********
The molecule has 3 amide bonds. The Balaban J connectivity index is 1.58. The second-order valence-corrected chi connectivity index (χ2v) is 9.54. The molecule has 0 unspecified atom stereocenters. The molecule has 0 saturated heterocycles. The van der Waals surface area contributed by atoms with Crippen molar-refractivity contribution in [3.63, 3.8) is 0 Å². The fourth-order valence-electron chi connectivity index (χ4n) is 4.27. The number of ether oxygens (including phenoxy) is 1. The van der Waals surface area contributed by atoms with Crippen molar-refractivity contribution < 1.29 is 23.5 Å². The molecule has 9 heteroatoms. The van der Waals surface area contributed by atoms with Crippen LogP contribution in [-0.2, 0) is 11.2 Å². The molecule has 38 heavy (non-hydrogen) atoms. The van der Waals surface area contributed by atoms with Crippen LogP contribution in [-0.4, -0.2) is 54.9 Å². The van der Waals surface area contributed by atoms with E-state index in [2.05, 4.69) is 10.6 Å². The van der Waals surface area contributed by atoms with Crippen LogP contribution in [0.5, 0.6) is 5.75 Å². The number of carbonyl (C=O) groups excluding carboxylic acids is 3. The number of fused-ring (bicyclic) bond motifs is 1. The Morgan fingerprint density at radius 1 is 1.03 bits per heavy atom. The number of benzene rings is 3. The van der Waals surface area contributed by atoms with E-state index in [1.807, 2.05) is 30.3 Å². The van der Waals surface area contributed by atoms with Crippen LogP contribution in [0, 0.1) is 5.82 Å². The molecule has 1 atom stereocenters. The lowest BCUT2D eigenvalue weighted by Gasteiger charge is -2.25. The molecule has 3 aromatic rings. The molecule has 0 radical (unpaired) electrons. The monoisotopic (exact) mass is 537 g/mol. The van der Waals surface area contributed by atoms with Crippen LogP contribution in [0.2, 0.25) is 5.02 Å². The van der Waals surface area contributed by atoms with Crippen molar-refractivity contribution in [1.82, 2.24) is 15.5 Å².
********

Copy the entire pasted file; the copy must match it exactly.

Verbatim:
The molecule has 3 amide bonds. The Balaban J connectivity index is 1.58. The second-order valence-corrected chi connectivity index (χ2v) is 9.54. The molecule has 0 unspecified atom stereocenters. The molecule has 0 saturated heterocycles. The van der Waals surface area contributed by atoms with Crippen molar-refractivity contribution in [3.63, 3.8) is 0 Å². The fourth-order valence-electron chi connectivity index (χ4n) is 4.27. The number of ether oxygens (including phenoxy) is 1. The van der Waals surface area contributed by atoms with Crippen molar-refractivity contribution < 1.29 is 23.5 Å². The molecule has 9 heteroatoms. The van der Waals surface area contributed by atoms with Crippen LogP contribution in [-0.2, 0) is 11.2 Å². The molecule has 38 heavy (non-hydrogen) atoms. The van der Waals surface area contributed by atoms with Crippen LogP contribution in [-0.4, -0.2) is 54.9 Å². The van der Waals surface area contributed by atoms with E-state index in [2.05, 4.69) is 10.6 Å². The van der Waals surface area contributed by atoms with Crippen LogP contribution in [0.5, 0.6) is 5.75 Å². The number of carbonyl (C=O) groups excluding carboxylic acids is 3. The number of fused-ring (bicyclic) bond motifs is 1. The Morgan fingerprint density at radius 1 is 1.03 bits per heavy atom. The number of benzene rings is 3. The van der Waals surface area contributed by atoms with E-state index in [1.807, 2.05) is 30.3 Å². The van der Waals surface area contributed by atoms with Crippen LogP contribution in [0, 0.1) is 5.82 Å². The molecule has 1 atom stereocenters. The lowest BCUT2D eigenvalue weighted by Gasteiger charge is -2.25. The molecule has 3 aromatic rings. The molecule has 0 radical (unpaired) electrons. The monoisotopic (exact) mass is 537 g/mol. The van der Waals surface area contributed by atoms with Crippen LogP contribution in [0.2, 0.25) is 5.02 Å². The van der Waals surface area contributed by atoms with Crippen molar-refractivity contribution in [1.82, 2.24) is 15.5 Å².